Monday, January 3, 2011

Global HIV/AIDS Policy for Africa: Mass Denial of Human Rights

Rumor and myth continue to dominate academic writings about HIV/AIDS, especially when it comes to explaining why HIV prevalence has declined in many countries which have experienced a very serious epidemic. In brief, HIV academics don't really have a clue why the virus spread, peaked and declined in the first place. Therefore, they don't know which prevention programs work and which don't. Some of them may have worked, or they may just have appeared to work because they began shortly before the high death rate stage of the epidemic.

Leaving aside the somewhat risible strategies of abstinence and partner reduction, which were never as vital as the literature claimed, nor as successful, that leaves the one strategy that could have had some impact on sexual transmission of HIV. Using condoms could have been successful if people used them, consistently. But in most places, they didn't. Many people have used condoms, some even use them several times a year. But this is not enough to have much impact on sexual transmission.

A fairly typical set of results comes from Kilifi, in Kenya's Coastal Province. The "mean number of condoms used was 2.2 per person per year among all sexually active individuals". Usage was lower in rural contexts. The majority of people in all East African countries live in rural areas. And not only is condom use lower in rural areas, so is HIV prevalence. There is more than a hint that the extent to which HIV is a mainly sexually transmitted virus has been seriously exaggerated.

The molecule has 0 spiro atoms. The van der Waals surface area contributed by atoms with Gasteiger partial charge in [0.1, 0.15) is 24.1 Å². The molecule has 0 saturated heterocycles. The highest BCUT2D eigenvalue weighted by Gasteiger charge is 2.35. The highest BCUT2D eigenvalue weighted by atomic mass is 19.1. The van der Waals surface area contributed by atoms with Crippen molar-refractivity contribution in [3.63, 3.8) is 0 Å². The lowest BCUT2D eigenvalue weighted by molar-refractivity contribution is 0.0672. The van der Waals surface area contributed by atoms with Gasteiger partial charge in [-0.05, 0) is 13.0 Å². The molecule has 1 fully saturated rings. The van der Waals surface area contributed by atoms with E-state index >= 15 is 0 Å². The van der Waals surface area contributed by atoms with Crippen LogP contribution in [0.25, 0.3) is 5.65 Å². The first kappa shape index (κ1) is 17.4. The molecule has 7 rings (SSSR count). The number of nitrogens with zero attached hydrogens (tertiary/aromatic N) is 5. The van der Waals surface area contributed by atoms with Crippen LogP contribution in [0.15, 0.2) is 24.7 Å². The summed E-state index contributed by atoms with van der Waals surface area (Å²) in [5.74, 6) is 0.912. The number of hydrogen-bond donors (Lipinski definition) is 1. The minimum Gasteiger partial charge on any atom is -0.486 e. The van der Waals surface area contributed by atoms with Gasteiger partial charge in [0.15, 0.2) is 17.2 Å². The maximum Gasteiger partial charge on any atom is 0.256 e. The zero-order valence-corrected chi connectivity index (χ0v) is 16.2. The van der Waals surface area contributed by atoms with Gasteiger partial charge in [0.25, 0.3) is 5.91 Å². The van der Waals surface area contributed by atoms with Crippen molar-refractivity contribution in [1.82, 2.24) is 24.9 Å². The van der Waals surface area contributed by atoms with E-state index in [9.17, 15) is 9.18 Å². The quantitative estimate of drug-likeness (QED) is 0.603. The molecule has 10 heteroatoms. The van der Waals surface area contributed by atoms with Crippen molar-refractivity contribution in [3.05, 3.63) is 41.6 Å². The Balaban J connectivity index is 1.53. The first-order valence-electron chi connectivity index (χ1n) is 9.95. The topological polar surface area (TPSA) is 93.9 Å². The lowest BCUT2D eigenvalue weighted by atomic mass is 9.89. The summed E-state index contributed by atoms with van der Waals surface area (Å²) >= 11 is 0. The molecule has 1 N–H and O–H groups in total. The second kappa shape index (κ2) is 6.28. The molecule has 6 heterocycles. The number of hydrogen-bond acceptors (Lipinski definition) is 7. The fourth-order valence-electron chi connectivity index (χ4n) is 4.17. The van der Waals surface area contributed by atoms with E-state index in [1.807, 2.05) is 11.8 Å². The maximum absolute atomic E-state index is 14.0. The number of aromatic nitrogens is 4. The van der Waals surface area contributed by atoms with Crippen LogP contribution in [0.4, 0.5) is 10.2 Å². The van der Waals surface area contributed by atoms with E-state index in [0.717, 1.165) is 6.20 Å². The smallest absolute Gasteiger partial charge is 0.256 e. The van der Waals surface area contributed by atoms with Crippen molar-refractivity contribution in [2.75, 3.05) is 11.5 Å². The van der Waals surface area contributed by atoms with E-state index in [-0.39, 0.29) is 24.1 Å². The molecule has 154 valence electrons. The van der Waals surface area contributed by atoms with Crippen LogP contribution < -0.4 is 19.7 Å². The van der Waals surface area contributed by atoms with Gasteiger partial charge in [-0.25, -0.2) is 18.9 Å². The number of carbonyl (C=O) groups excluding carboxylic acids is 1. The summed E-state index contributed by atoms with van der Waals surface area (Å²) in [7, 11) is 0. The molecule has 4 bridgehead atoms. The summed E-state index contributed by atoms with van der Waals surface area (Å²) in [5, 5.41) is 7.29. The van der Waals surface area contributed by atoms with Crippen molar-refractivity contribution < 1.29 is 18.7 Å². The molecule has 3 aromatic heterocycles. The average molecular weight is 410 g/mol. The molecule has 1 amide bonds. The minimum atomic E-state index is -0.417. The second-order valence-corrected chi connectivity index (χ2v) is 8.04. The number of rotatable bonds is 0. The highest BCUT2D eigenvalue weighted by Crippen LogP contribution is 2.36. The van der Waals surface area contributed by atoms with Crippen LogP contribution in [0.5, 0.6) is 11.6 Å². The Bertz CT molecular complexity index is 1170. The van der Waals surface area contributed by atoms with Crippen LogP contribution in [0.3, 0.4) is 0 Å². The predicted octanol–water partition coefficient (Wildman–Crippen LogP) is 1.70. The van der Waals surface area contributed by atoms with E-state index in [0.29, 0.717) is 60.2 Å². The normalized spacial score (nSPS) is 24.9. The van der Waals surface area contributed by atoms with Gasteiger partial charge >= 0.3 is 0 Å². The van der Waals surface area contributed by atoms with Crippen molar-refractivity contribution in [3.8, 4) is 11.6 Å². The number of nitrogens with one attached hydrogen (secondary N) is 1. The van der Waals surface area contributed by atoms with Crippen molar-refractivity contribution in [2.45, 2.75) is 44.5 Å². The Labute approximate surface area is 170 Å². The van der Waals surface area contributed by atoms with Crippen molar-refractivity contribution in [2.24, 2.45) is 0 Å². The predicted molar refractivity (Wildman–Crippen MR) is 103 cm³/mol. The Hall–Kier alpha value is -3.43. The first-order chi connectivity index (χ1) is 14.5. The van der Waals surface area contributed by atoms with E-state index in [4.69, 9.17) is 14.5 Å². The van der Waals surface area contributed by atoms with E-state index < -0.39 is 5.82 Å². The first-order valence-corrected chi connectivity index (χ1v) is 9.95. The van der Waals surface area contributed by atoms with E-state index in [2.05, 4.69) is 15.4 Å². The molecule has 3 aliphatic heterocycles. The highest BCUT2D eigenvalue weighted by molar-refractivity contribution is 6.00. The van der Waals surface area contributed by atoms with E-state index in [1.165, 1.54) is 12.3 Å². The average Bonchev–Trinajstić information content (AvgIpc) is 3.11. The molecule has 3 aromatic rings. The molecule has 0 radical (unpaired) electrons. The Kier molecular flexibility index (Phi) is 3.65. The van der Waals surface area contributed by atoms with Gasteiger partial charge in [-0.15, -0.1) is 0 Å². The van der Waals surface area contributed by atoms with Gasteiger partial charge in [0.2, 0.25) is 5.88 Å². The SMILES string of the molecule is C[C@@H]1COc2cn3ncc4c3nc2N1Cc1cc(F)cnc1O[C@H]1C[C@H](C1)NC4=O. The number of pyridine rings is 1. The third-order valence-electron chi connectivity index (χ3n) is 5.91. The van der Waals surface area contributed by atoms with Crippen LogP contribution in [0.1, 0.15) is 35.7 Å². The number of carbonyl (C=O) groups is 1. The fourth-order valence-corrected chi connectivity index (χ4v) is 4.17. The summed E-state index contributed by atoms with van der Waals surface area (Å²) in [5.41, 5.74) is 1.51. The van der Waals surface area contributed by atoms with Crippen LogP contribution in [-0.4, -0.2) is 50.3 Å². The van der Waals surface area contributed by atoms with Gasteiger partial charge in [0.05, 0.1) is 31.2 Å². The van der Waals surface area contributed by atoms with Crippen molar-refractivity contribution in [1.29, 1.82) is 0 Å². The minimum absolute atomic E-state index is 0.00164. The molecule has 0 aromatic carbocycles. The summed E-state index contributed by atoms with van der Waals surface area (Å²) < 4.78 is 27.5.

Uganda is one of the few countries credited with playing an active part in reducing HIV transmission. The country may have achieved all sorts of feats, it's hard to tell, because rates of transmission there peaked and declined just as mysteriously as they did in other countries. It's just that in Uganda, the epidemic arrived, spread, peaked and declined earlier than it did in Kenya, Tanzania and most of the very high prevalence countries of Southern Africa.

Knowledge about condoms, HIV, unplanned pregnancy and other matters is not nearly as widespread as all the hype suggests. People in urban areas, people with better education and people in higher income brackets know a lot more than people in rural areas. HIV rates being higher in less isolated areas and lower in more isolated areas tends to make popular reduction strategies look a bit pointless.

But I wouldn't like to suggest that higher condom use or knowledge about sex, sexually transmitted infections, unwanted pregnancy, etc, are associated with higher HIV rates, just that they are not particularly relevant to HIV rates. Nor is it to suggest that using condoms to reduce HIV transmission, the transmission of other sexually transmitted infections and unplanned pregnancies is not a good thing.

It's just that HIV is not, as UNAIDS and other 'experts' keep claiming, almost always heterosexually transmitted in African countries (but not in non-African countries). WHO admits on their web site that up to 14% of infections may be spread by unsafe injections and they have unpublished data that suggests such infection rates are even higher. As for the proportion of HIV transmitted by other non-sexual routes, none of these authorities have bothered to check yet.